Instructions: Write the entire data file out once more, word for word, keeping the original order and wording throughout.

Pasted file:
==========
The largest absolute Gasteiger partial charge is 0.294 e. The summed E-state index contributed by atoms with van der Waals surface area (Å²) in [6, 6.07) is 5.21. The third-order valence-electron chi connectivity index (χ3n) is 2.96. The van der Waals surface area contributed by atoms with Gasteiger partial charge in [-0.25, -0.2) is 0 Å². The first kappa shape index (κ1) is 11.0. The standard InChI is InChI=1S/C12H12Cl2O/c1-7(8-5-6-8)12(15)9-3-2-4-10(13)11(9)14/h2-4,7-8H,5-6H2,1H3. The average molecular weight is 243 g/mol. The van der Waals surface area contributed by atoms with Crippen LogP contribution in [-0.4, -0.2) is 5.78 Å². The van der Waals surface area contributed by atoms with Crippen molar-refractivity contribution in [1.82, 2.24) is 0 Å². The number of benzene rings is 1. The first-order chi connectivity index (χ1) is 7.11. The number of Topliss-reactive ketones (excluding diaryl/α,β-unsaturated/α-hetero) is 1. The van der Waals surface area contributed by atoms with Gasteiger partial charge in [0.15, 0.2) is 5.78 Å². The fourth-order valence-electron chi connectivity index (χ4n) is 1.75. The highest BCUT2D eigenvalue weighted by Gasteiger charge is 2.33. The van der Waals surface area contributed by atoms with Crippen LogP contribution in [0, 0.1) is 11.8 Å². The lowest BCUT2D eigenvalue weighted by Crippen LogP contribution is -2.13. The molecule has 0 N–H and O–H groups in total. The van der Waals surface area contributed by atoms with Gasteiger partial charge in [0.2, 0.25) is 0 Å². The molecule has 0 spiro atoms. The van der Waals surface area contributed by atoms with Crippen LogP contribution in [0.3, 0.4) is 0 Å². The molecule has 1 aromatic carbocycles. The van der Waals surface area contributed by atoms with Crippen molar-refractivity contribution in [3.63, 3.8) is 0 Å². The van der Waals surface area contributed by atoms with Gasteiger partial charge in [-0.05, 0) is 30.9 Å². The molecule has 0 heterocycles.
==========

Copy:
The largest absolute Gasteiger partial charge is 0.294 e. The summed E-state index contributed by atoms with van der Waals surface area (Å²) in [6, 6.07) is 5.21. The third-order valence-electron chi connectivity index (χ3n) is 2.96. The van der Waals surface area contributed by atoms with Gasteiger partial charge in [-0.25, -0.2) is 0 Å². The first kappa shape index (κ1) is 11.0. The standard InChI is InChI=1S/C12H12Cl2O/c1-7(8-5-6-8)12(15)9-3-2-4-10(13)11(9)14/h2-4,7-8H,5-6H2,1H3. The average molecular weight is 243 g/mol. The van der Waals surface area contributed by atoms with Crippen LogP contribution in [-0.4, -0.2) is 5.78 Å². The van der Waals surface area contributed by atoms with Crippen molar-refractivity contribution in [1.82, 2.24) is 0 Å². The number of benzene rings is 1. The first-order chi connectivity index (χ1) is 7.11. The number of Topliss-reactive ketones (excluding diaryl/α,β-unsaturated/α-hetero) is 1. The van der Waals surface area contributed by atoms with Gasteiger partial charge in [0.15, 0.2) is 5.78 Å². The fourth-order valence-electron chi connectivity index (χ4n) is 1.75. The highest BCUT2D eigenvalue weighted by Gasteiger charge is 2.33. The van der Waals surface area contributed by atoms with Crippen LogP contribution in [0, 0.1) is 11.8 Å². The lowest BCUT2D eigenvalue weighted by Crippen LogP contribution is -2.13. The molecule has 0 N–H and O–H groups in total. The van der Waals surface area contributed by atoms with Gasteiger partial charge in [0.2, 0.25) is 0 Å². The molecule has 0 spiro atoms. The van der Waals surface area contributed by atoms with Crippen LogP contribution in [0.3, 0.4) is 0 Å². The molecule has 1 aromatic carbocycles. The van der Waals surface area contributed by atoms with Crippen molar-refractivity contribution in [3.63, 3.8) is 0 Å². The van der Waals surface area contributed by atoms with Gasteiger partial charge in [-0.05, 0) is 30.9 Å². The molecule has 0 heterocycles.